Scallops with ricotta-spring pea mash and chive oil

scallop-pea-mash1Welp, in typical Chicago fashion, Mother Nature has dumped a few more inches of snow across the city even though it’s technically Spring. Never fails, there’s always one last wintry slap in the face, and today is as good a day as any. While Mother Nature is dealing with her personality disorder, you can bring a little Spring into your kitchen with this dish.

I wasn’t totally sure how I’d make this vegetarian friendly without just serving up a plate of the mash and saying “bon appetit”. Looking around the kitchen, I spotted some potatoes on the counter and decided I would make “scalloped” potatoes for Terry. I cut them down to what a decent sized scallop would be, parboiled, then pan seared them to get the browned edges and finished them off in the oven. They actually looked better than my real scallops and I was proud of myself for being so clever. I had to use bay scallops because nobody had anything bigger, and they don’t sear up as good as larger ones, so I wasn’t able to get the browned caramelized color on them. But they tasted just fine.

Continue reading Scallops with ricotta-spring pea mash and chive oil


Methods of cooking weeks 5 – 8

Where the heck have you guys been? I’ve been waiting to tell you all about the last few weeks of class but…oh….wait, it’s me that’s been absent, not you. Woops!

Well, it’s been a heck of a few weeks, where do I start? We finally moved into some more “normal” types of food in this second half of the quarter. We covered risotto and making fresh pasta, both of which I love and am convinced that I will one day be a total expert on.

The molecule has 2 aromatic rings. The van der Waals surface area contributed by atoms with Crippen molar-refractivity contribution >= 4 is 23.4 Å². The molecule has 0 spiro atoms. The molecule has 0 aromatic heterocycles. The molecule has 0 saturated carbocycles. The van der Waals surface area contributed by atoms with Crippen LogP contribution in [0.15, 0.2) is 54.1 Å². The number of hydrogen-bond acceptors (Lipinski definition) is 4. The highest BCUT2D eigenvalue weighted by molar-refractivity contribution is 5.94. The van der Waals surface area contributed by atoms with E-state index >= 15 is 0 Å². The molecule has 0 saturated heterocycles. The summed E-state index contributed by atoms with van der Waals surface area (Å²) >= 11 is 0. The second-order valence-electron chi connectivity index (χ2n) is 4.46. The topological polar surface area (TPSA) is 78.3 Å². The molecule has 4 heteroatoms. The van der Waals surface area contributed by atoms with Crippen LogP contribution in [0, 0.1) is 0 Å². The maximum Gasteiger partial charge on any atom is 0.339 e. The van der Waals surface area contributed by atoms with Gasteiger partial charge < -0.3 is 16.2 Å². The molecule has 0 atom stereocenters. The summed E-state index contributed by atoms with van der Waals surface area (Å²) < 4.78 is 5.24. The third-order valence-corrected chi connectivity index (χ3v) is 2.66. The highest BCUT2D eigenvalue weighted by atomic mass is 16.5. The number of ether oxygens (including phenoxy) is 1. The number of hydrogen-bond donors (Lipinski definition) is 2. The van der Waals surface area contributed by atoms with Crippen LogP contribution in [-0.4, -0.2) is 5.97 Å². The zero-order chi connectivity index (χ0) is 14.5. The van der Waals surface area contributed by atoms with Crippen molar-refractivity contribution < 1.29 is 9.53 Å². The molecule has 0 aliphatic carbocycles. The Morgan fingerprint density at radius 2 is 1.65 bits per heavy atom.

Sad little mussels mariniere.
Sad little mussels mariniere.

We revisited our friends of the sea and worked with some flounder, clams and mussels. I had a difficult time with the mussels. As you can imagine, they’re still alive when they come in to the kitchen. You have to wash them off and clean up any beards and the fresh water from the sink basically suffocates them so their shells open up a little bit in an effort to breathe. I found this pretty hard to do. I have been dealing with chicken and beef and whole fish, but none of them were alive when they came into the kitchen. So needless to say, I did not enjoy making the mussels mariniere.

The following week I made the most delicious beef stroganoff I can remember eating. I am enjoying my temporary hiatus from vegetarianism, but I don’t plan to be an omnivore full time once I’m done with this class. I am taking advantage of the situation because the likelihood of me recreating some of these meaty dishes for myself is quite low.

Fresh ricotta - worth every minute (literally) that it takes to make!
Fresh ricotta – worth every minute (literally) that it takes to make!

We also made ricotta and mozzarella cheese – easily two of my favorite things we’ve done so far this quarter. Ricotta is the easiest thing in the world to make and as my chef said, “learn how to make it and you’ll never buy it from the store again”. Truer words have never been spoken. I already made a second giant batch that I used in a pasta dish a couple weeks ago. It was heavenly!

I also had my first total failure. I completely scorched my beef bourguignon – a dish that I had been looking forward to making and using my omnivore grace period to eat. I totally decimated it. I didn’t have enough liquid in my pan when I put it into the oven and I never checked up on in until an hour in, and by then the devastation was complete. Lesson learned: always check your oven and check your food 5-10 minutes in to make sure it’s not overcooking. It was a sad loss.

I have only three more classes left this quarter, so there is still a bit of ground to cover, but I am looking forward to a break in the latter half of this month. This schedule combined with the awful winter is wearing on me and I am ready to kick back and relax a bit!